Jasche, J., Kitaura, F. S., & Ensslin, T. A. 2009, ArXiv eprints [arXiv:0901.3043] [Google Scholar]
 Jasche, J., Kitaura, F. S., Li, C., & Enßlin, T. A. 2010a, MNRAS, 409, 355 [NASA ADS] [CrossRef] [Google Scholar]
 Jasche, J., Kitaura, F. S., Wandelt, B. D., & Enßlin, T. A. 2010b, MNRAS, 406, 60 [NASA ADS] [CrossRef] [Google Scholar]
 Jasche, J., Leclercq, F., & Wandelt, B. D. 2015, J. Cosmology Astropart. Phys., 1, 36 [NASA ADS] [CrossRef] [Google Scholar]
 Jewell, J., Levin, S., & Anderson, C. H. 2004, ApJ, 609, 1 [NASA ADS] [CrossRef] [Google Scholar]
 Jewell, J. B., Eriksen, H. K., Wandelt, B. D., et al. 2009, ApJ, 697, 258 [NASA ADS] [CrossRef] [Google Scholar]
 Jing, Y. P. 2005, ApJ, 620, 559 [NASA ADS] [CrossRef] [Google Scholar]
 Kaiser, N. 1984, ApJ, 284, L9 [NASA ADS] [CrossRef] [Google Scholar]
 Kaiser, N. 1987, MNRAS, 227, 1 [NASA ADS] [CrossRef] [Google Scholar]
 Kitaura, F.S. 2013, MNRAS, 429, L84 [NASA ADS] [CrossRef] [Google Scholar]
 Kitaura, F. S., & Enßlin, T. A. 2008, MNRAS, 389, 497 [NASA ADS] [CrossRef] [Google Scholar]
 Kitaura, F. S., Jasche, J., Li, C., et al. 2009, MNRAS, 400, 183 [NASA ADS] [CrossRef] [Google Scholar]
 Kitaura, F.S., Jasche, J., & Metcalf, R. B. 2010, MNRAS, 403, 589 [NASA ADS] [CrossRef] [Google Scholar]
 Kitaura, F.S., Erdoǧdu, P., Nuza, S. E., et al. 2012a, MNRAS, 427, L35 [NASA ADS] [Google Scholar]
 Kitaura, F.S., Gallerani, S., & Ferrara, A. 2012b, MNRAS, 420, 61 [NASA ADS] [CrossRef] [Google Scholar]
 Lahav, O., & Suto, Y. 2004, Living Rev. Relativity, 7, 8 [NASA ADS] [CrossRef] [Google Scholar]
 Lahav, O., Fisher, K. B., Hoffman, Y., Scharf, C. A., & Zaroubi, S. 1994, ApJ, 423, L93 [NASA ADS] [CrossRef] [Google Scholar]
 Landy, S. D., & Szalay, A. S. 2002, ApJ, 579, 76 [NASA ADS] [CrossRef] [Google Scholar]
 Laureijs, R., Amiaux, J., Arduini, S., et al. 2011, ArXiv eprints [arXiv:1110.3193] [Google Scholar]
 Le Fèvre, O., Saisse, M., Mancini, D., et al. 2003, in SPIE Conf. Ser. 4841, eds. M. Iye, & A. F. M. Moorwood, 1670 [Google Scholar]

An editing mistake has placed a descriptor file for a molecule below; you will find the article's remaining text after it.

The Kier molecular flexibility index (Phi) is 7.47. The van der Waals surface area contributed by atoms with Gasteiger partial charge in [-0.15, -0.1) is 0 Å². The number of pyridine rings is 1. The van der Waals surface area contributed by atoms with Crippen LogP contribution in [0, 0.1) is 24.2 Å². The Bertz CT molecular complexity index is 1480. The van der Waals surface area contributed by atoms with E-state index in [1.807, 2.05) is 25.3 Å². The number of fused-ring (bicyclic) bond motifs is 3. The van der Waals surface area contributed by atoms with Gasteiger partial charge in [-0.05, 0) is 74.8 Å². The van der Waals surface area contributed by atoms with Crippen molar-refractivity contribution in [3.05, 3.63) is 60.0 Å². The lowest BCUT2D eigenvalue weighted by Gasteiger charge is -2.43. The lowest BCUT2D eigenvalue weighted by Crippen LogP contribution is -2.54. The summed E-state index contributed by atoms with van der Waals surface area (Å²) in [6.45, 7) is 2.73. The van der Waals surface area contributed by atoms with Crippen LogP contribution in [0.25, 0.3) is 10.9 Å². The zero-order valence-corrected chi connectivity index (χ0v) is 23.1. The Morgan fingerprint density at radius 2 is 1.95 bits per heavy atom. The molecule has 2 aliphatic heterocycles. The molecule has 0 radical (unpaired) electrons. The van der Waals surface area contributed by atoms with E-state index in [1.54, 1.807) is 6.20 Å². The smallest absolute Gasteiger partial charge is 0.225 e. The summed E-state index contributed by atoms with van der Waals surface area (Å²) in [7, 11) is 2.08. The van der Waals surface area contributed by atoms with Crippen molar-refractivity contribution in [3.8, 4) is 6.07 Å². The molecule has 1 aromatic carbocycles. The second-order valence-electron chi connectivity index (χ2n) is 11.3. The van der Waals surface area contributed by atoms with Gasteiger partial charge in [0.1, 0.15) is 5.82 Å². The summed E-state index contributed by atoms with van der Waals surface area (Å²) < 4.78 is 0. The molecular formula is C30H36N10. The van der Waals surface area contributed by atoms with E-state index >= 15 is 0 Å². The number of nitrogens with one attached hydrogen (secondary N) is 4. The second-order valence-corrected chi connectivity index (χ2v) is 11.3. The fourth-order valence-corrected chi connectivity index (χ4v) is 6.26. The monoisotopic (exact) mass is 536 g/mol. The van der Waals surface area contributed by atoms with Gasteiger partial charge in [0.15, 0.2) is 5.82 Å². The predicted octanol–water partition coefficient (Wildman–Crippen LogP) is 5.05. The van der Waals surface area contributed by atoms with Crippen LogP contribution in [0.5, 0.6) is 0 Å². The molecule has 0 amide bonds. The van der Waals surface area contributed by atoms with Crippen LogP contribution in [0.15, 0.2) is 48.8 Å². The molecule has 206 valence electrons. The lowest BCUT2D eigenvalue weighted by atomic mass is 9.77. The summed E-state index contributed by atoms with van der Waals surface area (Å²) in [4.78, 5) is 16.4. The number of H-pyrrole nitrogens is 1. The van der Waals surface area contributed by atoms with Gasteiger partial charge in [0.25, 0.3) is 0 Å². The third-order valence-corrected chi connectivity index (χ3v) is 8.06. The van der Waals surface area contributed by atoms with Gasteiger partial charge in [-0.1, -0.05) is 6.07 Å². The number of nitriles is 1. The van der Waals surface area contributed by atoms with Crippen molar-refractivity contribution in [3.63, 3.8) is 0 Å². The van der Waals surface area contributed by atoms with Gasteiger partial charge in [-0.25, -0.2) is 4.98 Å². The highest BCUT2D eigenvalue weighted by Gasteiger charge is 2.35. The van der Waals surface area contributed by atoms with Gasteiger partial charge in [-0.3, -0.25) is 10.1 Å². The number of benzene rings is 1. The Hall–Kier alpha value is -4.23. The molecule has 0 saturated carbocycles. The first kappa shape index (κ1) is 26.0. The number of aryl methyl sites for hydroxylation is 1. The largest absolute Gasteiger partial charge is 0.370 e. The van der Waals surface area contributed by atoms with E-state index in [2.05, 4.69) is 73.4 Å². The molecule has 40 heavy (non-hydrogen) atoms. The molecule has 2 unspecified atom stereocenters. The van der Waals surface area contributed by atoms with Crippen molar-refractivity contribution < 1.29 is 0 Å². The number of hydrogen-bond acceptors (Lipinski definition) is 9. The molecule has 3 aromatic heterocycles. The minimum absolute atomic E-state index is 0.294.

Lesgourgues, J. 2011, ArXiv eprints [arXiv:1104.2932] [Google Scholar]
 Levi, M., Bebek, C., Beers, T., et al. 2013, ArXiv eprints [arXiv:1308.0847] [Google Scholar]
 LSST Dark Energy Science Collaboration. 2012, ArXiv eprints [arXiv:1211.0310] [Google Scholar]
 Marin, J.M., & Robert, C. P. 2007, Bayesian Core: A Practical Approach to Computational Bayesian Statistics (Springer Texts in Statistics), 1st edn. (Springer) [Google Scholar]
 Marulli, F., Bolzonella, M., Branchini, E., et al. 2013, A&A, 557, A17 [NASA ADS] [CrossRef] [EDP Sciences] [Google Scholar]
 Micheletti, D., Iovino, A., Hawken, A. J., et al. 2014, A&A, 570, A106 [NASA ADS] [CrossRef] [EDP Sciences] [Google Scholar]
 Mo, H. J., & White, S. D. M. 1996, MNRAS, 282, 347 [NASA ADS] [CrossRef] [Google Scholar]
 Nusser, A., & Davis, M. 1994, ApJ, 421, L1 [NASA ADS] [CrossRef] [Google Scholar]
 Peebles, P. J. E. 1980, The largescale structure of the universe (Princeton University Press), 435 [Google Scholar]
 Percival, W. J., Verde, L., & Peacock, J. A. 2004, MNRAS, 347, 645 [NASA ADS] [CrossRef] [Google Scholar]
 Planck Collaboration I. 2015, ArXiv eprints [arXiv:1502.01582] [Google Scholar]
 Pollo, A., Meneux, B., Guzzo, L., et al. 2005, A&A, 439, 887 [NASA ADS] [CrossRef] [EDP Sciences] [Google Scholar]
 Pope, A. C., Matsubara, T., Szalay, A. S., et al. 2004, ApJ, 607, 655 [NASA ADS] [CrossRef] [Google Scholar]
 Prada, F., Klypin, A. A., Cuesta, A. J., BetancortRijo, J. E., & Primack, J. 2012, MNRAS, 423, 3018 [NASA ADS] [CrossRef] [Google Scholar]
 Rybicki, G. B., & Press, W. H. 1992, ApJ, 398, 169 [NASA ADS] [CrossRef] [Google Scholar]
 Sandage, A., Tammann, G. A., & Yahil, A. 1979, ApJ, 232, 352 [NASA ADS] [CrossRef] [Google Scholar]
 Schaap, W. E., & van de Weygaert, R. 2000, A&A, 363, L29 [NASA ADS] [Google Scholar]
 Schechter, P. 1976, ApJ, 203, 297 [NASA ADS] [CrossRef] [Google Scholar]
 Smith, R. E. 2012, MNRAS, 426, 531 [NASA ADS] [CrossRef] [Google Scholar]
 Smith, R. E., Peacock, J. A., Jenkins, A., et al. 2003, MNRAS, 341, 1311 [NASA ADS] [CrossRef] [Google Scholar]
 Takahashi, R., Sato, M., Nishimichi, T., Taruya, A., & Oguri, M. 2012, ApJ, 761, 152 [NASA ADS] [CrossRef] [Google Scholar]
 Tegmark, M., Hamilton, A. J. S., & Xu, Y. 2002, MNRAS, 335, 887 [NASA ADS] [CrossRef] [Google Scholar]
 The Dark Energy Survey Collaboration. 2005, ArXiv eprints [arXiv:astroph/0510346] [Google Scholar]
 Trotta, R. 2008, Contemporary Phys., 49, 71 [NASA ADS] [CrossRef] [Google Scholar]
 Wandelt, B. D., Larson, D. L., & Lakshminarayanan, A. 2004, Phys. Rev. D, 70, 083511 [NASA ADS] [CrossRef] [Google Scholar]